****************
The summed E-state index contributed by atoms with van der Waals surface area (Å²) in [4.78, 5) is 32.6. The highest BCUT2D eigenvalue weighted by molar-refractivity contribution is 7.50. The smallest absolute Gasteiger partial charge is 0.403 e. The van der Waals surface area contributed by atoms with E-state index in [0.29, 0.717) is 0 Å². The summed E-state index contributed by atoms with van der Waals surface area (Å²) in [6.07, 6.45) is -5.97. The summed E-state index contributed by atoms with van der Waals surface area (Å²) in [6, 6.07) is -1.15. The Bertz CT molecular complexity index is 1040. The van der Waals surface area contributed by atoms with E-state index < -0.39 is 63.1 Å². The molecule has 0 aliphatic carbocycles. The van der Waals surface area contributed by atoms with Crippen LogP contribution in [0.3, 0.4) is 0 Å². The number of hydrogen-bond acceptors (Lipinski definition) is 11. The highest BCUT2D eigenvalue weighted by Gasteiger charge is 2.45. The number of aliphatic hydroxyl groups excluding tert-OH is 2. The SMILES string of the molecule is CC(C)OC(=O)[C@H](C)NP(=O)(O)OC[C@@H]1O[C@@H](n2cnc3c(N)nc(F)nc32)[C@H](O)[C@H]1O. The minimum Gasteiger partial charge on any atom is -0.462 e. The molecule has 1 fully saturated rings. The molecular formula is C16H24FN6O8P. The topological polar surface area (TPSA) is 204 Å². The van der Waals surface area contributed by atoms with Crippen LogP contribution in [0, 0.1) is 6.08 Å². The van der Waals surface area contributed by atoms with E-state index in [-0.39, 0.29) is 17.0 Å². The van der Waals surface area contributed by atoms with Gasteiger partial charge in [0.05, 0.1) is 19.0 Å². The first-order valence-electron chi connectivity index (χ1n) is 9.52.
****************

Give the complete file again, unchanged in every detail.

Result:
The summed E-state index contributed by atoms with van der Waals surface area (Å²) in [4.78, 5) is 32.6. The highest BCUT2D eigenvalue weighted by molar-refractivity contribution is 7.50. The smallest absolute Gasteiger partial charge is 0.403 e. The van der Waals surface area contributed by atoms with E-state index in [0.29, 0.717) is 0 Å². The summed E-state index contributed by atoms with van der Waals surface area (Å²) in [6.07, 6.45) is -5.97. The summed E-state index contributed by atoms with van der Waals surface area (Å²) in [6, 6.07) is -1.15. The Bertz CT molecular complexity index is 1040. The van der Waals surface area contributed by atoms with E-state index < -0.39 is 63.1 Å². The molecule has 0 aliphatic carbocycles. The van der Waals surface area contributed by atoms with Crippen LogP contribution in [0.3, 0.4) is 0 Å². The number of hydrogen-bond acceptors (Lipinski definition) is 11. The highest BCUT2D eigenvalue weighted by Gasteiger charge is 2.45. The number of aliphatic hydroxyl groups excluding tert-OH is 2. The SMILES string of the molecule is CC(C)OC(=O)[C@H](C)NP(=O)(O)OC[C@@H]1O[C@@H](n2cnc3c(N)nc(F)nc32)[C@H](O)[C@H]1O. The minimum Gasteiger partial charge on any atom is -0.462 e. The molecule has 1 fully saturated rings. The molecular formula is C16H24FN6O8P. The topological polar surface area (TPSA) is 204 Å². The van der Waals surface area contributed by atoms with Crippen LogP contribution in [0, 0.1) is 6.08 Å². The van der Waals surface area contributed by atoms with E-state index in [-0.39, 0.29) is 17.0 Å². The van der Waals surface area contributed by atoms with Gasteiger partial charge in [0.05, 0.1) is 19.0 Å². The first-order valence-electron chi connectivity index (χ1n) is 9.52.